Growing up in the ’90s was great. I had loving parents, a nice home and plenty of friends. But something was off.
I knew I wasn’t like the other little girls in my class. They giggled when the boys walked by. They blushed and had crushes and wrote notes to boys. I just wanted to be friends with boys. But I definitely wasn’t giggling in their general direction.
I knew I was gay when I was young. Like 6 or 7. In fact, I clearly remember the day I tried to tell my mom. My borderline conservative mom. I said “Mom, I’m different. I think I’m gay” and she immediately said “What?? You don’t even know what that means! Go to bed.”
She grew up in a world where being gay was labeled a mental illness. Not something you want for your oldest child. I told my mom this in 1993, when I was 7. I felt very alone after her reaction despite still being surrounded by love, family and friends. I felt like I should hide. I felt ashamed.
I didn’t know a single gay person. None in real life and there weren’t any on TV when I was little. I remember the hubbub when Ellen DeGeneres came out in 1994, less than a year after I came out (albeit to a smaller audience). I remember hearing someone call her Ellen “DeGenerate.” It hurt my little heart. But this is why it’s important to have gay celebrities “in our faces.” Sometimes that’s all a kid has.
Being different when you think you’re alone in your difference is a unique experience. It’s one that’s terrifying when you’re in it and defining when you come out of it. It wasn’t until middle school that I saw other kids living their truth. Not many, but a small few. I remember thinking they were brave. I was hiding. In plain sight, mind you, because pretty much everyone realized I was gay by then.
In high school I had my first girlfriend. And it didn’t take people long to realize the two of us were a couple. But I still wasn’t shouting my love from the mountaintops. I still felt awkward. I still felt like it changed people’s opinion of me.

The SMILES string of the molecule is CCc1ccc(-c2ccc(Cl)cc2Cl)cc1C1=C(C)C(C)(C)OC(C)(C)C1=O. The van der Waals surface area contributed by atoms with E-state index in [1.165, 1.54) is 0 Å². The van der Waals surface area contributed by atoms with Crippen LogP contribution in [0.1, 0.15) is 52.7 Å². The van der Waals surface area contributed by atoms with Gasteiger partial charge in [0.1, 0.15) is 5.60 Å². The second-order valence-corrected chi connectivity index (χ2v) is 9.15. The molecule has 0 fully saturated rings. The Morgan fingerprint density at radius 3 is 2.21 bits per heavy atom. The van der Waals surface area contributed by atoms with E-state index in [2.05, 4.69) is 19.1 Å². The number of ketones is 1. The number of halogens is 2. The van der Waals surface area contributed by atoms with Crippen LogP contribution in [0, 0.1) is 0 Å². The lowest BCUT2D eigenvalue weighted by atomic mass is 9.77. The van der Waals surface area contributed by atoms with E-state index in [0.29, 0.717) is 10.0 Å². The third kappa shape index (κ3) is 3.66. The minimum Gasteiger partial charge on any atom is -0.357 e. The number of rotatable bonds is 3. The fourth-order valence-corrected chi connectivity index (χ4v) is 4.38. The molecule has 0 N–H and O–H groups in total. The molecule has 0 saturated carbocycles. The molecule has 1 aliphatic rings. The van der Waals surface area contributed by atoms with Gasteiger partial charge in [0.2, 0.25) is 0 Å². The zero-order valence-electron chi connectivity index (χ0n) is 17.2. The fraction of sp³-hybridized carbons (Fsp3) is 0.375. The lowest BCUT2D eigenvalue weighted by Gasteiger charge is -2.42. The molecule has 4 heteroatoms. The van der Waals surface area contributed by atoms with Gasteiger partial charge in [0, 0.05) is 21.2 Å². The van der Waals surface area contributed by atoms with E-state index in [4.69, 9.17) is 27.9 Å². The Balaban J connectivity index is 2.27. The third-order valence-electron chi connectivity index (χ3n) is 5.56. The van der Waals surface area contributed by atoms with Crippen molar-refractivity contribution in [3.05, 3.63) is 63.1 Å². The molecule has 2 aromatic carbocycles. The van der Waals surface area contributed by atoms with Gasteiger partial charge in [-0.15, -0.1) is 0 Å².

Throughout my life I’ve heard all the things: “You’re going to hell. You just haven’t met the right man. You’re an abomination, a sin. You’re disgusting. God hates you. You chose this.” I’ve grown a thick skin. You can’t hurt me with your words, but I do get hurt thinking about all the kids you can hurt with what you say. Or in some cases, what you don’t say. You’d be amazed at how far a “it’s OK if you’re gay, it’s who you are” goes when you’re struggling.
I came to ASI in 2010. Since the beginning I’ve felt nothing but welcomed. ASI has become my second home. I’ve been respected, listened to and offered many opportunities. During a rough patch where my family dealt with addiction, ASI was a safe haven. I could come here and just focus on work and interact with people who really cared about me. And when you find that, you never want to leave it.
In 2020 I met the love of my life, a self-identified straight woman. She came with two kids and an entire dating history full of men. She noticed all the disapproving looks I’ve learned to tune out. She felt the awkwardness and judgment I did as a kid. I’m sorry she had to, but I’m glad she was an adult and she wasn’t alone when she did.
Not long ago a stranger on Facebook told me I was off to hell (again) for raising a family in a two-mom household. I told her to relax, I’m basically a dad: all football and bad jokes. I laughed, she didn’t. Humor has been a constant for me. It’s healing and empowering and it reminds me not to take life so seriously. It’s a short ride. You have to live it on your terms.
If you were to ask me how to be an ally, I’d tell you: just be a good person. Care about those around you. Be kind to them. Help when and where you can. Don’t treat your gay colleagues any better or worse than your straight ones. We have all the same desires at the end of the day: to be part of the group. To be loved. To be wanted. To be welcomed as we are.